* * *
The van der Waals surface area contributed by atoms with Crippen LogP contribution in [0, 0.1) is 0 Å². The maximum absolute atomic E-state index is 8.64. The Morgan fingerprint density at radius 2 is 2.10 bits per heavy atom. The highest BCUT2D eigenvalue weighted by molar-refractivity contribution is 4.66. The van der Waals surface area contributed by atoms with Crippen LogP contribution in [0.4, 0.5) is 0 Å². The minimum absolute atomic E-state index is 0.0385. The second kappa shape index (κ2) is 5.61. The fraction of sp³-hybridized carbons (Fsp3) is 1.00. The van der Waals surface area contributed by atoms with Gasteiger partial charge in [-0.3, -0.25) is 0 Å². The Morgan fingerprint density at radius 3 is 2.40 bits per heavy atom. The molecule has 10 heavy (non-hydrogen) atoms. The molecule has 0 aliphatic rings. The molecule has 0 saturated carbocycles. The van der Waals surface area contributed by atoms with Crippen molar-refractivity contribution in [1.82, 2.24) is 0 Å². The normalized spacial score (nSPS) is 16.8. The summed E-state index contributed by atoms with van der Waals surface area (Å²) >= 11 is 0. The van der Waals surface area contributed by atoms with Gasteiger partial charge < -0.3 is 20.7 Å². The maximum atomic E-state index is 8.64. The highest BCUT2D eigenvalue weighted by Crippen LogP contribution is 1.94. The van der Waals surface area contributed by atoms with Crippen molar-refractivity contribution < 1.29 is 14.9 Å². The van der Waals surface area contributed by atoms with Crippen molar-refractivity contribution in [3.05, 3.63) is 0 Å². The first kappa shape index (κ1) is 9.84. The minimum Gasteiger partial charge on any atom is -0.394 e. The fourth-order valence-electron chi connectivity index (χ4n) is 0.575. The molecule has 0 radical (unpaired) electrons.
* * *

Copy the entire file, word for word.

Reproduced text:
The van der Waals surface area contributed by atoms with Crippen LogP contribution in [0, 0.1) is 0 Å². The maximum absolute atomic E-state index is 8.64. The Morgan fingerprint density at radius 2 is 2.10 bits per heavy atom. The highest BCUT2D eigenvalue weighted by molar-refractivity contribution is 4.66. The van der Waals surface area contributed by atoms with Crippen LogP contribution in [0.4, 0.5) is 0 Å². The minimum absolute atomic E-state index is 0.0385. The second kappa shape index (κ2) is 5.61. The fraction of sp³-hybridized carbons (Fsp3) is 1.00. The van der Waals surface area contributed by atoms with Gasteiger partial charge in [-0.3, -0.25) is 0 Å². The Morgan fingerprint density at radius 3 is 2.40 bits per heavy atom. The molecule has 10 heavy (non-hydrogen) atoms. The molecule has 0 aliphatic rings. The molecule has 0 saturated carbocycles. The van der Waals surface area contributed by atoms with Crippen molar-refractivity contribution in [1.82, 2.24) is 0 Å². The normalized spacial score (nSPS) is 16.8. The summed E-state index contributed by atoms with van der Waals surface area (Å²) >= 11 is 0. The van der Waals surface area contributed by atoms with Gasteiger partial charge < -0.3 is 20.7 Å². The maximum atomic E-state index is 8.64. The highest BCUT2D eigenvalue weighted by Crippen LogP contribution is 1.94. The van der Waals surface area contributed by atoms with Crippen molar-refractivity contribution < 1.29 is 14.9 Å². The van der Waals surface area contributed by atoms with Crippen molar-refractivity contribution in [3.05, 3.63) is 0 Å². The first kappa shape index (κ1) is 9.84. The minimum Gasteiger partial charge on any atom is -0.394 e. The fourth-order valence-electron chi connectivity index (χ4n) is 0.575. The molecule has 0 radical (unpaired) electrons.